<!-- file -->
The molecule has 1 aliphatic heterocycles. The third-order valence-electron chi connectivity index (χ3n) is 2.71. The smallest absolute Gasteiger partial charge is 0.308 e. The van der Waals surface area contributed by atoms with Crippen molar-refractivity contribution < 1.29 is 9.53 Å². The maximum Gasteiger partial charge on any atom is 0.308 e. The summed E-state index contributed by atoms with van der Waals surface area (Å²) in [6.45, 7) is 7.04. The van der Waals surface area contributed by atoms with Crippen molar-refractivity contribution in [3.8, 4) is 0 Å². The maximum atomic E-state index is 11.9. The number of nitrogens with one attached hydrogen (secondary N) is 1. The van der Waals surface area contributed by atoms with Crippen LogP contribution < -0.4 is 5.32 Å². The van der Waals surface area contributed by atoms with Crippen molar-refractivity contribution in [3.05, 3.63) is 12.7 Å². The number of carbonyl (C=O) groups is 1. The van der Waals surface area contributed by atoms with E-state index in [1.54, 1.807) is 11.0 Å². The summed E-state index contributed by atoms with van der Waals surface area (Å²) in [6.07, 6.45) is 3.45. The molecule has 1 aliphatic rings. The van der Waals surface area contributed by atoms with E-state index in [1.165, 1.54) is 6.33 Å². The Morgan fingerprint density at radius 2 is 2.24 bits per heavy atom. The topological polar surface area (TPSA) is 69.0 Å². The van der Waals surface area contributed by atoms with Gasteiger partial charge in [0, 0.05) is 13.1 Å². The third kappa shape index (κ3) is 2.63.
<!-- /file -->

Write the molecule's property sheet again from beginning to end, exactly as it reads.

The molecule has 1 aliphatic heterocycles. The third-order valence-electron chi connectivity index (χ3n) is 2.71. The smallest absolute Gasteiger partial charge is 0.308 e. The van der Waals surface area contributed by atoms with Crippen molar-refractivity contribution < 1.29 is 9.53 Å². The maximum Gasteiger partial charge on any atom is 0.308 e. The summed E-state index contributed by atoms with van der Waals surface area (Å²) in [6.45, 7) is 7.04. The van der Waals surface area contributed by atoms with Crippen molar-refractivity contribution in [3.8, 4) is 0 Å². The maximum atomic E-state index is 11.9. The number of nitrogens with one attached hydrogen (secondary N) is 1. The van der Waals surface area contributed by atoms with Crippen LogP contribution < -0.4 is 5.32 Å². The van der Waals surface area contributed by atoms with Crippen molar-refractivity contribution in [3.05, 3.63) is 12.7 Å². The number of carbonyl (C=O) groups is 1. The van der Waals surface area contributed by atoms with E-state index in [1.54, 1.807) is 11.0 Å². The summed E-state index contributed by atoms with van der Waals surface area (Å²) in [6.07, 6.45) is 3.45. The molecule has 1 aliphatic rings. The van der Waals surface area contributed by atoms with E-state index in [1.165, 1.54) is 6.33 Å². The Morgan fingerprint density at radius 2 is 2.24 bits per heavy atom. The topological polar surface area (TPSA) is 69.0 Å². The van der Waals surface area contributed by atoms with Gasteiger partial charge in [0, 0.05) is 13.1 Å². The third kappa shape index (κ3) is 2.63.